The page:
West Side Story

Venue: Stanley Theatre Dates: 14 November 2002 - 12 January 2003

Director: Bill Millerd Choreographer: Valerie Easton
Musical Director: Bruce Kellett

Reviewer: John Jane

Those of us who saw Robert Wise's 1961 film West Side Story had no problems identifying it as being based on William Shakespeare's Romeo and Juliet. A more curious, yet perhaps less well known fact, is that Shakespeare borrowed from a poem by Arthur Brooke, who thirty years earlier had penned The Tragedy of Romeus & Juliet. In West Side Story Romeo and Juliet are transposed from sixteenth-century Italy to become Tony and Maria in New York City's Upper West Side.

When Jerome Robbins opened his Broadway production, it was generally accepted that he had set new benchmarks in modern choreography and musical theatre. The Arts Club Theatre production, performed at the renovated Stanley Theatre, remains virtually faithful to the original in language and style.

On claiming one's seat when first entering the theatre, we are initially struck by Alison Green's well constructed set recalling the bleak 1950s New York inner city. In the dazzling opening scene, we see an extended dance sequence with numerical superiority alternating between The Jets and The Sharks. This establishes a tough urban atmosphere that will prevail throughout.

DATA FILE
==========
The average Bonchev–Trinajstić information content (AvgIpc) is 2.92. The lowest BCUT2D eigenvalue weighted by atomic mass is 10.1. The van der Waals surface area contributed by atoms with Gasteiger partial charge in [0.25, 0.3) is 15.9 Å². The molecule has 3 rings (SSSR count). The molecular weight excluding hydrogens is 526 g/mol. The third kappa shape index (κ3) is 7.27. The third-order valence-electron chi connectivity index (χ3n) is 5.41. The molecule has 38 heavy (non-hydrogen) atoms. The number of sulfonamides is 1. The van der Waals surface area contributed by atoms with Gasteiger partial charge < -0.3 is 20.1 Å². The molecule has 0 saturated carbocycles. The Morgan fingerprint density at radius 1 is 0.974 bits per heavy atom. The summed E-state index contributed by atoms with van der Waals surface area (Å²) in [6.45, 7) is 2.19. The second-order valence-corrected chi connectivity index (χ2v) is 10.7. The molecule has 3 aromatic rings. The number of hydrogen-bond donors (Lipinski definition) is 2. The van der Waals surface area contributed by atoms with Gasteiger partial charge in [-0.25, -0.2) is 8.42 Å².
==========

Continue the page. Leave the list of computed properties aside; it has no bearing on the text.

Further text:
A little imagination is needed to see some of the principal performers as adolescents. However, this is only a minor distraction. What is lacking in physical credibility is more than made up for in polished professional performance. The acting component is competent but not memorable.

The drama of West Side Story lies less in narration, however, than in movement. Where the cast really excels is assimilating the tensions and emotions of turf war through dance form and vocal delivery. In particular, Terra MacLeod was solid as the tempestuous Anita, who illuminates in the kinetic "America" sequence. She also comes closest to getting a Puerto Rican accent to sound authentic.

The Stanley Theatre is an ideal venue for this production. The management have shown remarkable innovation in overcoming the obstacles in converting the former cinema to a theatre. With the absence of an orchestra pit, the six-member band are positioned behind the stage, and remain invisible to the audience until they appear on stage with the entire cast at the end of the performance to acknowledge the audience applause.

The story of two lovers challenging bigotry and circumstances beyond their control, and in the end failing valiantly, has always been a staple for good theatre.

West Side Story runs at the Stanley Theatre until mid-January. Be sure not to miss it.

© 2002, John Jane